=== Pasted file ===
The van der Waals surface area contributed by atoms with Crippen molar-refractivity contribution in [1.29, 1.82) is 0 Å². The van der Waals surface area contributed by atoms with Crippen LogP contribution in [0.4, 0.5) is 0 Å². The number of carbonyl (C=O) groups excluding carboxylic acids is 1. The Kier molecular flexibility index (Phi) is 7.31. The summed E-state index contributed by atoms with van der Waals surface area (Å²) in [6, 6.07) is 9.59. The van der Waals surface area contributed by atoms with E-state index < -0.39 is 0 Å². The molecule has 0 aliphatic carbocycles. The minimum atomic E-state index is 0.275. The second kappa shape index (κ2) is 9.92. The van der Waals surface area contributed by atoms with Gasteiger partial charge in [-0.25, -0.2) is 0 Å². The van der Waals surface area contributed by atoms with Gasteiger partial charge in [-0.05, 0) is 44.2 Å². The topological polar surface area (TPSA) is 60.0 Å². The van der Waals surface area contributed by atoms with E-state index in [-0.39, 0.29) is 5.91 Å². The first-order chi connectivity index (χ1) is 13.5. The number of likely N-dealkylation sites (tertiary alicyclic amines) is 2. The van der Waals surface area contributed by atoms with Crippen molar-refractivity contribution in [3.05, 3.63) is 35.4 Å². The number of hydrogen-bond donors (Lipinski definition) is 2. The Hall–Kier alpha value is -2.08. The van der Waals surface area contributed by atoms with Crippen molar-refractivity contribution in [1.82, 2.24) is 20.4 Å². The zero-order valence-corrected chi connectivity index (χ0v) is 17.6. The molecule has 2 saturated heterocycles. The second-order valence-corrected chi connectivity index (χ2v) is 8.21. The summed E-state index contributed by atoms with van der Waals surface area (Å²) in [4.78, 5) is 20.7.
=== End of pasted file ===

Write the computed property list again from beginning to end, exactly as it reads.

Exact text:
The van der Waals surface area contributed by atoms with Crippen molar-refractivity contribution in [1.29, 1.82) is 0 Å². The van der Waals surface area contributed by atoms with Crippen LogP contribution in [0.4, 0.5) is 0 Å². The number of carbonyl (C=O) groups excluding carboxylic acids is 1. The Kier molecular flexibility index (Phi) is 7.31. The summed E-state index contributed by atoms with van der Waals surface area (Å²) in [6, 6.07) is 9.59. The van der Waals surface area contributed by atoms with E-state index < -0.39 is 0 Å². The molecule has 0 aliphatic carbocycles. The minimum atomic E-state index is 0.275. The second kappa shape index (κ2) is 9.92. The van der Waals surface area contributed by atoms with Gasteiger partial charge in [-0.25, -0.2) is 0 Å². The van der Waals surface area contributed by atoms with Gasteiger partial charge in [-0.05, 0) is 44.2 Å². The topological polar surface area (TPSA) is 60.0 Å². The van der Waals surface area contributed by atoms with E-state index in [-0.39, 0.29) is 5.91 Å². The first-order chi connectivity index (χ1) is 13.5. The number of likely N-dealkylation sites (tertiary alicyclic amines) is 2. The van der Waals surface area contributed by atoms with Crippen molar-refractivity contribution in [3.05, 3.63) is 35.4 Å². The number of hydrogen-bond donors (Lipinski definition) is 2. The Hall–Kier alpha value is -2.08. The van der Waals surface area contributed by atoms with Crippen molar-refractivity contribution in [1.82, 2.24) is 20.4 Å². The zero-order valence-corrected chi connectivity index (χ0v) is 17.6. The molecule has 2 saturated heterocycles. The second-order valence-corrected chi connectivity index (χ2v) is 8.21. The summed E-state index contributed by atoms with van der Waals surface area (Å²) in [4.78, 5) is 20.7.